2018-05-17 / Front Page

First of New Northfield Signs Completed

Ken Hepburn of GO! Northfield appeared before the Northfield Selectboard last week to tell the board members that the first Northfield sign has been completed. He showed the board the new sign which is four by eight feet. He said donations for this project still are being solicited from local businesses and residents. The donation thermometer sign will be relocated to the Common next Tuesday when this year’s first summer Northfield Farmers Market is held. 
$4,000 has been collected so far, he said and he is also seeking contributions of the material needed to install the sign as well as sign-lighting options. 
Manager Schulz said local zoning ordinances require businesses to turn off their lit signs overnight but he is seeking an exemption from the Development Review Board (DRB) since this is a different situation. He added the DRB already has approved siting the new signs at the current locations (Vermont Route 12 South and North) and next will be asked to approve the new sites where the old signs will be relocated on Vermont Route 12A and Cox Brook Road. 
He said that the first sign was purchased with the donations collected to date and that the signs cost about $4,500. Work on the second sign will begin when the public funds become available. 
Debbie Zuaro who is the newest member of the Northfield Conservation Commission appeared before the board to discuss progress on the purchase of TDS Land on Paine Mountain.
She said that since she is the newest member of the Conservation Commission she has been put in charge of the fundraising effort to raise the balance of the estimated $35,000 purchase price of this parcel. 
Northfield voters authorized the expenditure of $25,000 in public funds for this purpose at the last town meeting. 
Ms. Zuaro said a fundraising flyer has been distributed around the community employing the slogan “Save our Summit.” Logo stickers designed by Sarah Wright also are being sold for $1.00 apiece; sixty (60) have been sold already. 
She said that $4,500 has been raised to date with the fundraising effort technically starting on May 1, 2018, and concluding July 31, 2018. The next plan is to sell t-shirts illustrating Paine Mountain highlights. There also is consideration of republishing the “Paine Mountain Guidebook” (1997) written by William E. Osgood with illustrations by Rebecca Merrilees that show the various trail routes and describes the mountain’s flora and fauna. 
Town Manager Jeffrey Schulz told the Board that  there has been serious discussion over the past few years of discontinuing public maintenance of some of the one and two house roads that serve mainly as driveways. It is costly for the municipality to maintain these Class 3 roads as they are dead ends outside of the main traffic arteries, he said. There now are about thirty (30) of these roads under consideration for discontinuance. After considering a number of factors, the Highway Subcommittee has created a short list of eight roads it recommends the Selectboard should start the process of discontinuing this year. Highway Foreman Trent Tucker has estimated the winter maintenance costs for these eight  roads at about $25,675.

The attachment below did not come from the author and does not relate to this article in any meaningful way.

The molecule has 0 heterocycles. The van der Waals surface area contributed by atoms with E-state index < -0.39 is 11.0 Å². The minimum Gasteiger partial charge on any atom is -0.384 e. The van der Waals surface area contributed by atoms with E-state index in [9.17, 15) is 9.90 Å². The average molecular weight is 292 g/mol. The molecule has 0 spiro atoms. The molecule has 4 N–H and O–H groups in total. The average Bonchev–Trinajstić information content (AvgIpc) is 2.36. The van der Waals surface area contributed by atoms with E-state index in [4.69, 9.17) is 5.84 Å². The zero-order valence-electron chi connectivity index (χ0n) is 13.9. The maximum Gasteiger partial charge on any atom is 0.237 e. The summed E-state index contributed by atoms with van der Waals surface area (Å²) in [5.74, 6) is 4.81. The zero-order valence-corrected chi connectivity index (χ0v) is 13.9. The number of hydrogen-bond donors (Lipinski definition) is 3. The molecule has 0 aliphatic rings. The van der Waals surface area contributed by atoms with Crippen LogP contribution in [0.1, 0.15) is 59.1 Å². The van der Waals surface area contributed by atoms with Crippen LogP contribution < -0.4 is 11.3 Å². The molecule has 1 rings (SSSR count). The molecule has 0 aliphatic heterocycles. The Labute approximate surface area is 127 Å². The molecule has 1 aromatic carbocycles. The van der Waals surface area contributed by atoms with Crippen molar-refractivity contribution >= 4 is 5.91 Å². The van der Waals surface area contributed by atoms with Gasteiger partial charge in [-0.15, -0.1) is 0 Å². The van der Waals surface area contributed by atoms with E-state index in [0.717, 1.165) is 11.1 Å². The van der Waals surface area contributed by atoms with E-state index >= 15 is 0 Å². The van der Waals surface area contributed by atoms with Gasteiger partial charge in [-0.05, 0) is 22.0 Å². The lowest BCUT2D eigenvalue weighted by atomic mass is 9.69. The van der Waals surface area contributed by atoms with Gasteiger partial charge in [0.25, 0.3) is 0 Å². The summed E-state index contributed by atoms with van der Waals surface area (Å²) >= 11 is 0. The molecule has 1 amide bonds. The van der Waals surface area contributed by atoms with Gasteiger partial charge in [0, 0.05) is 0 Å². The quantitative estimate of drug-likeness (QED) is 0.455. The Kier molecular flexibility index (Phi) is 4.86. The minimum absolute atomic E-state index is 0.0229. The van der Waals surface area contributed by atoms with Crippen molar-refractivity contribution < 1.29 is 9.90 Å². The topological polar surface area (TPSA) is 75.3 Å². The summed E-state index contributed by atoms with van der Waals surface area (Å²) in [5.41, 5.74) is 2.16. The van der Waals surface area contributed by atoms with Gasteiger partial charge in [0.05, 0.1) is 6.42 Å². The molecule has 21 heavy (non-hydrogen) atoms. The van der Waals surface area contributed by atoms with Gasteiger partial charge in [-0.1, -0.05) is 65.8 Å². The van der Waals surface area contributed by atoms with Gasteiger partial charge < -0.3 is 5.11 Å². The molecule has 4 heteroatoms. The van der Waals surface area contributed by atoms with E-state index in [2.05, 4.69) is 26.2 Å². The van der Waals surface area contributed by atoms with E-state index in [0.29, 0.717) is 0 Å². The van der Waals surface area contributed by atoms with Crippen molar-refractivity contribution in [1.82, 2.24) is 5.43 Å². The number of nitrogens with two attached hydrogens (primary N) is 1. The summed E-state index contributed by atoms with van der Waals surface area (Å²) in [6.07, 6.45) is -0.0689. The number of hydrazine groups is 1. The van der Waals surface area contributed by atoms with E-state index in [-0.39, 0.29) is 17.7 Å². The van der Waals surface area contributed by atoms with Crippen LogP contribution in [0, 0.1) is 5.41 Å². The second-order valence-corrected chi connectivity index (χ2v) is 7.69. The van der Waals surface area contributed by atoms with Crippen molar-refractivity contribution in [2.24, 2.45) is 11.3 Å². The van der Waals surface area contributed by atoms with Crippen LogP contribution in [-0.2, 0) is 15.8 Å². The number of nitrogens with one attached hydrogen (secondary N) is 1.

Manager Schulz noted road discontinuance is a lengthy process laid out in state statute that begins with notifying the affected property owners and followed by site visits and public hearings. The final step is a formal vote of the Selectboard members for road discontinuance. The Vermont Agency of Transportation (VTrans) also will need to be contacted in case it would like to keep one or more of the roads as public trails. Manager Schulz estimated the process from beginning to end should take about three months. Even though the property owners might object, the short list focuses on those roads that are basically long driveways. 
Board Chair Kenny Goslant said that understands this process will be difficult for those who have had their “driveways” publicly maintained for several years but discontinuing these roads will save money and allow the Highway crew to focus on heavily-travelled roads. 
Manager Schulz said there is a state grant now available that would provide funds for bike lanes and sidewalks. The primary intent is to create new bike lanes and pedestrian paths within the existing infrastructure but there may be funds to bring some areas up to full ADA-compliance. 
Manager Schulz brought this matter up to determine if this is something the Selectboard members would like him to pursue.  All agreed that it should be pursued.

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